San Jacinto Museum of History


Construction of the San Jacinto Memorial Monument

On exhibit through February 19, 2023. 


A Monumental Experience: Construction of the San Jacinto Memorial Monument looks at the people who designed, planned, and built the iconic building that commemorates the Battle of San Jacinto that won the independence of Texas.  


Construction of the San Jacinto Monument, a Texas Centennial project, began in 1936 as a Federal relief project that put hundreds of people to work who had been made jobless by the Great Depression.  Presented within the building that is its focal point, the exhibit includes construction photos, design drawings, blueprints, models, copies of archival documents, film clips, and artifacts. The construction, the workers, the funding, the artistic design, and the economic impact of the Great Depression and the New Deal are presented, in a space that runs the full length of the massive base of the building.





Left to right: twin steel towers to support scaffolding; placing stone on Monument wall.

Above: Detail of blueprint, San Jacinto, A Memorial for San Jacinto Battleground, Front Elevation 1/16” Scale, 1936, MSS0019 Key 384, Alfred C. Finn Papers, courtesy Houston Public Library, Houston Metropolitan Research Center.


W. S. Bellows Construction Corporation, who won the bid for the Public Works Administration (PWA) project to build the actual tower, provided a wealth of photographs taken during the Memorial’s construction.  The terraces, reflection pool, a water well, roads, and a bulkhead along the Ship Channel were all Works Progress Administration projects; the Texas WPA donated construction photos to the San Jacinto Museum of History in 1949 that are part of the exhibit.  Other photographs came from archives and libraries, including the Dolph Briscoe Center for American History at the University of Texas, Harris County Archives, the Cleveland Public Library, the Library of Congress Prints and Photographs Division, and the National Archives.  A number of photographs, documents, and blueprints from the Houston Public Library’s Houston Metropolitan Research Center which holds the papers of Alfred C. Finn, the Monument’s architect, enhances San Jacinto Museum of History’s holdings in the exhibit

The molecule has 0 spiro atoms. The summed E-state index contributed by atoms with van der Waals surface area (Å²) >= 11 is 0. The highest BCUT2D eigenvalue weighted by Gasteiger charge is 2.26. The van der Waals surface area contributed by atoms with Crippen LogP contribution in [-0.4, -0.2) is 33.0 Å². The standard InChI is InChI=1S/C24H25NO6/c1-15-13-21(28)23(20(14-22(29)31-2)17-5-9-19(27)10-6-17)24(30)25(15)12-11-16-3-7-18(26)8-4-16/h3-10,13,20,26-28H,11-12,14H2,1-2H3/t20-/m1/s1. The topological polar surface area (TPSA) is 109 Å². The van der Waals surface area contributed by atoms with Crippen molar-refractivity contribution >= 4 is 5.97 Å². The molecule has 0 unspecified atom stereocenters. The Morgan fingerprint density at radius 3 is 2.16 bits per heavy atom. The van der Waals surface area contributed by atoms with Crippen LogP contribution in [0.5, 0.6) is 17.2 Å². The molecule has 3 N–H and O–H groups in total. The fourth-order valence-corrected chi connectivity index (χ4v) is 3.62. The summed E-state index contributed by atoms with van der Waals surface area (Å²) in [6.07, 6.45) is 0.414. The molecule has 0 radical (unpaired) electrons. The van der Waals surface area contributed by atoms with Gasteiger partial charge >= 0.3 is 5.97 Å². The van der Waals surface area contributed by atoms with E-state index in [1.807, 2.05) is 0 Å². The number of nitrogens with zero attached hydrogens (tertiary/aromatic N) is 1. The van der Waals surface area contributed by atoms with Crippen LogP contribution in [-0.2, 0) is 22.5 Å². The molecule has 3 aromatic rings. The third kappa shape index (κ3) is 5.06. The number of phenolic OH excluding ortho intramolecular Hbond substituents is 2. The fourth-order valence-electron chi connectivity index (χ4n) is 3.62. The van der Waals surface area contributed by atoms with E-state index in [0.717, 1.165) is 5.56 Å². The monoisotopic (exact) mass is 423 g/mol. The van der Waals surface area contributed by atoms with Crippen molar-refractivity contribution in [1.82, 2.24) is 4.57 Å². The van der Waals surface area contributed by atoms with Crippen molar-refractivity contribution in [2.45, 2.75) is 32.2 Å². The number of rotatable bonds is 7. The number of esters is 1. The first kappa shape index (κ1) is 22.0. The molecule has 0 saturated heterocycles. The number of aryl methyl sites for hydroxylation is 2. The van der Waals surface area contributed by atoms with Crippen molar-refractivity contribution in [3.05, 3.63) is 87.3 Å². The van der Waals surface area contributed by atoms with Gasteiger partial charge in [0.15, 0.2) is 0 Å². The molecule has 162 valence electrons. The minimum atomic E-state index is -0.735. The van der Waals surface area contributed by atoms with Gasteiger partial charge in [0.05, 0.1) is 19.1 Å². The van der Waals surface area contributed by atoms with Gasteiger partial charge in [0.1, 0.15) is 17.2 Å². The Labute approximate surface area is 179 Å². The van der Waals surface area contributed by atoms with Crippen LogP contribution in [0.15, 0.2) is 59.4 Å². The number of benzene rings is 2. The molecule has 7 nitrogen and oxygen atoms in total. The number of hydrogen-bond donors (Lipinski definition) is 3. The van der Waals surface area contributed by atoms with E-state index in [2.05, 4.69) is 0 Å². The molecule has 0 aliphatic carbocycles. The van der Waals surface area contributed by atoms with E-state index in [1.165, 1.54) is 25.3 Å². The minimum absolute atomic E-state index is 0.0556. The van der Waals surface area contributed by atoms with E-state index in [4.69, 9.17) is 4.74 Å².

Enjoy this exhibit at a discount as part of the Combo Ticket; museum members may visit at no charge.  


Grant Funding for this special exhibit has been received from Dow. 




Additional funding has been provided to San Jacinto Museum of History by Humanities Texas and National Endowment for the Humanities (NEH) as part of the CARES Act.



Disclaimer: “Any views, findings, conclusions, or recommendations expressed in this exhibition and Web resource do not necessarily represent those of the National Endowment for the Humanities.”